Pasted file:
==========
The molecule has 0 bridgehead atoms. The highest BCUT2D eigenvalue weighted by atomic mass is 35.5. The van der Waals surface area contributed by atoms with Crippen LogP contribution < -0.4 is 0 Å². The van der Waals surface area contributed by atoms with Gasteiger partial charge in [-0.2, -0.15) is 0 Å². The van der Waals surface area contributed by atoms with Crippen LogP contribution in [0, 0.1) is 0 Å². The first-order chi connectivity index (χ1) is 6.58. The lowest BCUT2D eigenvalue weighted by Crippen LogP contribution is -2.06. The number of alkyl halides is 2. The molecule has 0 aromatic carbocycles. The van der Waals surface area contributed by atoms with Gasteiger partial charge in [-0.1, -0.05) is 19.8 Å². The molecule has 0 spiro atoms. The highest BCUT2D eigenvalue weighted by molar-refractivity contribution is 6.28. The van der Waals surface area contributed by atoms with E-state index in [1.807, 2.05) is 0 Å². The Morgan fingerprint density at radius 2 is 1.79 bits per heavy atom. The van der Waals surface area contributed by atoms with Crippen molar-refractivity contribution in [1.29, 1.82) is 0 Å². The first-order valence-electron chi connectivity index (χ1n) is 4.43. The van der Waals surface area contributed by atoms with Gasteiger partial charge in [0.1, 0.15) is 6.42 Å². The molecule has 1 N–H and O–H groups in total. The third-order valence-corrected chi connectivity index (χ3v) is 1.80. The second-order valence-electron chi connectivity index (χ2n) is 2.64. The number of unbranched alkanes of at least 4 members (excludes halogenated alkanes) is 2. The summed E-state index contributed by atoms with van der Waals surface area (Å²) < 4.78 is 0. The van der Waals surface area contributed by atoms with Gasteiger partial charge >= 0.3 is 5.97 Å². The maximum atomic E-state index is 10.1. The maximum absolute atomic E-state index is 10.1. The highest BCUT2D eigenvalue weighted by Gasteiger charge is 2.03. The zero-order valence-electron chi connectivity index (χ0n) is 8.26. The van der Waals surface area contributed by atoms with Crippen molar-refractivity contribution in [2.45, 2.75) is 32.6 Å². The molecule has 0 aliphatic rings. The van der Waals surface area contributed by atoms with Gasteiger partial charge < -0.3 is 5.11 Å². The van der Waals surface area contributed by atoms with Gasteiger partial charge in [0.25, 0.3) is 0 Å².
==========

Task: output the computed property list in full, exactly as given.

The molecule has 0 bridgehead atoms. The highest BCUT2D eigenvalue weighted by atomic mass is 35.5. The van der Waals surface area contributed by atoms with Crippen LogP contribution < -0.4 is 0 Å². The van der Waals surface area contributed by atoms with Gasteiger partial charge in [-0.2, -0.15) is 0 Å². The van der Waals surface area contributed by atoms with Crippen LogP contribution in [0, 0.1) is 0 Å². The first-order chi connectivity index (χ1) is 6.58. The lowest BCUT2D eigenvalue weighted by Crippen LogP contribution is -2.06. The number of alkyl halides is 2. The molecule has 0 aromatic carbocycles. The van der Waals surface area contributed by atoms with Gasteiger partial charge in [-0.1, -0.05) is 19.8 Å². The molecule has 0 spiro atoms. The highest BCUT2D eigenvalue weighted by molar-refractivity contribution is 6.28. The van der Waals surface area contributed by atoms with E-state index in [1.807, 2.05) is 0 Å². The Morgan fingerprint density at radius 2 is 1.79 bits per heavy atom. The van der Waals surface area contributed by atoms with Crippen molar-refractivity contribution in [1.29, 1.82) is 0 Å². The first-order valence-electron chi connectivity index (χ1n) is 4.43. The van der Waals surface area contributed by atoms with Gasteiger partial charge in [0.1, 0.15) is 6.42 Å². The molecule has 1 N–H and O–H groups in total. The third-order valence-corrected chi connectivity index (χ3v) is 1.80. The second-order valence-electron chi connectivity index (χ2n) is 2.64. The number of unbranched alkanes of at least 4 members (excludes halogenated alkanes) is 2. The summed E-state index contributed by atoms with van der Waals surface area (Å²) < 4.78 is 0. The van der Waals surface area contributed by atoms with Gasteiger partial charge >= 0.3 is 5.97 Å². The maximum atomic E-state index is 10.1. The maximum absolute atomic E-state index is 10.1. The highest BCUT2D eigenvalue weighted by Gasteiger charge is 2.03. The zero-order valence-electron chi connectivity index (χ0n) is 8.26. The van der Waals surface area contributed by atoms with Crippen molar-refractivity contribution in [2.45, 2.75) is 32.6 Å². The molecule has 0 aliphatic rings. The van der Waals surface area contributed by atoms with Gasteiger partial charge < -0.3 is 5.11 Å². The van der Waals surface area contributed by atoms with Gasteiger partial charge in [0.25, 0.3) is 0 Å².